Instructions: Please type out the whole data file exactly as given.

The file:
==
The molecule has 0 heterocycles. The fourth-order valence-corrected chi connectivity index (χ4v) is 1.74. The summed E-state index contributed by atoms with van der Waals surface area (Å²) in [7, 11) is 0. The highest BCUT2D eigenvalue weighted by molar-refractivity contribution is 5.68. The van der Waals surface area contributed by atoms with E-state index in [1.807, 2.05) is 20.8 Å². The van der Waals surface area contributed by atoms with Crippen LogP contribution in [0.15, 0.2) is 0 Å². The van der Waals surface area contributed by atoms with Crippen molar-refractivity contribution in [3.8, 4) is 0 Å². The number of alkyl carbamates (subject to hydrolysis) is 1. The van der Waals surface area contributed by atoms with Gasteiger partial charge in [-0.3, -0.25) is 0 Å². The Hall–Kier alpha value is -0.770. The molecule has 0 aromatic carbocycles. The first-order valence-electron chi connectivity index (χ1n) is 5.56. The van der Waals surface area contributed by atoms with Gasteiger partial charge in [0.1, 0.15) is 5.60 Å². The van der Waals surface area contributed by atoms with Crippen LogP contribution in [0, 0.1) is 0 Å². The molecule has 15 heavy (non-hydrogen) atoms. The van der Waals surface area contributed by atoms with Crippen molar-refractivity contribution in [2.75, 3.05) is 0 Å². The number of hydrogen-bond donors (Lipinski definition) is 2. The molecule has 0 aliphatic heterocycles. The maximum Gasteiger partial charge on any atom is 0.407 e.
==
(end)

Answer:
The molecule has 0 heterocycles. The fourth-order valence-corrected chi connectivity index (χ4v) is 1.74. The summed E-state index contributed by atoms with van der Waals surface area (Å²) in [7, 11) is 0. The highest BCUT2D eigenvalue weighted by molar-refractivity contribution is 5.68. The van der Waals surface area contributed by atoms with E-state index in [1.807, 2.05) is 20.8 Å². The van der Waals surface area contributed by atoms with Crippen LogP contribution in [0.15, 0.2) is 0 Å². The van der Waals surface area contributed by atoms with Crippen molar-refractivity contribution in [3.8, 4) is 0 Å². The number of alkyl carbamates (subject to hydrolysis) is 1. The van der Waals surface area contributed by atoms with Gasteiger partial charge in [-0.3, -0.25) is 0 Å². The Hall–Kier alpha value is -0.770. The molecule has 0 aromatic carbocycles. The first-order valence-electron chi connectivity index (χ1n) is 5.56. The van der Waals surface area contributed by atoms with Gasteiger partial charge in [0.1, 0.15) is 5.60 Å². The van der Waals surface area contributed by atoms with Crippen LogP contribution in [0, 0.1) is 0 Å². The molecule has 15 heavy (non-hydrogen) atoms. The van der Waals surface area contributed by atoms with Crippen molar-refractivity contribution in [2.75, 3.05) is 0 Å². The number of hydrogen-bond donors (Lipinski definition) is 2. The molecule has 0 aliphatic heterocycles. The maximum Gasteiger partial charge on any atom is 0.407 e.